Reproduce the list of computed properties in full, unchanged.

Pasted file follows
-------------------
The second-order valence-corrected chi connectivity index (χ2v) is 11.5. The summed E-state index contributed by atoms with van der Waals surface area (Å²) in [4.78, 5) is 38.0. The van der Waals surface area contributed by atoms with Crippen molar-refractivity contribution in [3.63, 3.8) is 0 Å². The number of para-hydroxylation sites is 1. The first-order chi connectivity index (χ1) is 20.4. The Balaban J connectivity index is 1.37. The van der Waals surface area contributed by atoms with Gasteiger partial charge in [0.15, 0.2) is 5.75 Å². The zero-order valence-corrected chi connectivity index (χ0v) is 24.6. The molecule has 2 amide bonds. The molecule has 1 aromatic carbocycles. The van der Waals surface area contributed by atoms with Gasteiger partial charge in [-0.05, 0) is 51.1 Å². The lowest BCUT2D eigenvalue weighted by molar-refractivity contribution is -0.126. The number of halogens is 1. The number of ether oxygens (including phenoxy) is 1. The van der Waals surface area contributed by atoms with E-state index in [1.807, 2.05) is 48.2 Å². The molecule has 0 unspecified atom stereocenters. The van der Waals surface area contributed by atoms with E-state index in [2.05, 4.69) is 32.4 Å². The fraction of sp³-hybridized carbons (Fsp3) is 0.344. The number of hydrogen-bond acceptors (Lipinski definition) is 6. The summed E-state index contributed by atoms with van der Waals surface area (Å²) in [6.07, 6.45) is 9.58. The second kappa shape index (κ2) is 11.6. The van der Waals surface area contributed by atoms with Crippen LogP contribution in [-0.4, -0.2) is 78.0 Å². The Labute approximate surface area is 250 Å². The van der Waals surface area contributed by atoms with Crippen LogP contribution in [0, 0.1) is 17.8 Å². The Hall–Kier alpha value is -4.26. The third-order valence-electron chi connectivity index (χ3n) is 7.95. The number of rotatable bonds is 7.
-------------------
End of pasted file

The second-order valence-corrected chi connectivity index (χ2v) is 11.5. The summed E-state index contributed by atoms with van der Waals surface area (Å²) in [4.78, 5) is 38.0. The van der Waals surface area contributed by atoms with Crippen molar-refractivity contribution in [3.63, 3.8) is 0 Å². The number of para-hydroxylation sites is 1. The first-order chi connectivity index (χ1) is 20.4. The Balaban J connectivity index is 1.37. The van der Waals surface area contributed by atoms with Gasteiger partial charge in [0.15, 0.2) is 5.75 Å². The zero-order valence-corrected chi connectivity index (χ0v) is 24.6. The molecule has 2 amide bonds. The molecule has 1 aromatic carbocycles. The van der Waals surface area contributed by atoms with Gasteiger partial charge in [-0.05, 0) is 51.1 Å². The lowest BCUT2D eigenvalue weighted by molar-refractivity contribution is -0.126. The number of halogens is 1. The number of ether oxygens (including phenoxy) is 1. The van der Waals surface area contributed by atoms with E-state index in [1.807, 2.05) is 48.2 Å². The molecule has 0 unspecified atom stereocenters. The van der Waals surface area contributed by atoms with E-state index in [2.05, 4.69) is 32.4 Å². The fraction of sp³-hybridized carbons (Fsp3) is 0.344. The number of hydrogen-bond acceptors (Lipinski definition) is 6. The summed E-state index contributed by atoms with van der Waals surface area (Å²) in [6.07, 6.45) is 9.58. The second kappa shape index (κ2) is 11.6. The van der Waals surface area contributed by atoms with Crippen LogP contribution in [-0.4, -0.2) is 78.0 Å². The Labute approximate surface area is 250 Å². The van der Waals surface area contributed by atoms with Crippen LogP contribution in [0, 0.1) is 17.8 Å². The Hall–Kier alpha value is -4.26. The third-order valence-electron chi connectivity index (χ3n) is 7.95. The number of rotatable bonds is 7.